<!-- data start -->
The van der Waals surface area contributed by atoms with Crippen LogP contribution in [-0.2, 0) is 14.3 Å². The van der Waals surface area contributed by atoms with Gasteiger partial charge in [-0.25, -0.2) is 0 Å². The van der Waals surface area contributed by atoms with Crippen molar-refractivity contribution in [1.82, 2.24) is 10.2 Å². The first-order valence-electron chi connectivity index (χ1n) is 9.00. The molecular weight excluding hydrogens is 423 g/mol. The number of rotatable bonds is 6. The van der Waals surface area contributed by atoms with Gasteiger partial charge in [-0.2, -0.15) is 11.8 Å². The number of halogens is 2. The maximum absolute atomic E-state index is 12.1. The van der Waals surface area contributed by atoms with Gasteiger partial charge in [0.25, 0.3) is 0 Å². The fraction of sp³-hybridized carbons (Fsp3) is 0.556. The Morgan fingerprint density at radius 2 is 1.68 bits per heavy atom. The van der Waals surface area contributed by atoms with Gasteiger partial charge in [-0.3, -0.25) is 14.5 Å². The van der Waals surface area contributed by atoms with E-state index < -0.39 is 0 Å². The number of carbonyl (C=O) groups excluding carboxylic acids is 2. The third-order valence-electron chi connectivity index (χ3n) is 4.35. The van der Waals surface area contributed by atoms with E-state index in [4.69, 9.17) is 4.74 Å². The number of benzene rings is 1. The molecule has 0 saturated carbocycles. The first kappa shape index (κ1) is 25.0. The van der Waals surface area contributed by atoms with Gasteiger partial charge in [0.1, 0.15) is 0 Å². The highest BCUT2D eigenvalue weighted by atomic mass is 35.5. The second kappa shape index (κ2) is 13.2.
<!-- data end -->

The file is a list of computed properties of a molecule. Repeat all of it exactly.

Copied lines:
The van der Waals surface area contributed by atoms with Crippen LogP contribution in [-0.2, 0) is 14.3 Å². The van der Waals surface area contributed by atoms with Gasteiger partial charge in [-0.25, -0.2) is 0 Å². The van der Waals surface area contributed by atoms with Crippen molar-refractivity contribution in [1.82, 2.24) is 10.2 Å². The first-order valence-electron chi connectivity index (χ1n) is 9.00. The molecular weight excluding hydrogens is 423 g/mol. The number of rotatable bonds is 6. The van der Waals surface area contributed by atoms with Gasteiger partial charge in [-0.2, -0.15) is 11.8 Å². The number of halogens is 2. The maximum absolute atomic E-state index is 12.1. The van der Waals surface area contributed by atoms with Gasteiger partial charge in [0.25, 0.3) is 0 Å². The fraction of sp³-hybridized carbons (Fsp3) is 0.556. The Morgan fingerprint density at radius 2 is 1.68 bits per heavy atom. The van der Waals surface area contributed by atoms with Gasteiger partial charge in [-0.3, -0.25) is 14.5 Å². The van der Waals surface area contributed by atoms with E-state index < -0.39 is 0 Å². The number of carbonyl (C=O) groups excluding carboxylic acids is 2. The third-order valence-electron chi connectivity index (χ3n) is 4.35. The van der Waals surface area contributed by atoms with E-state index in [4.69, 9.17) is 4.74 Å². The number of benzene rings is 1. The molecule has 0 saturated carbocycles. The first kappa shape index (κ1) is 25.0. The van der Waals surface area contributed by atoms with Gasteiger partial charge in [0.1, 0.15) is 0 Å². The highest BCUT2D eigenvalue weighted by atomic mass is 35.5. The second kappa shape index (κ2) is 13.2.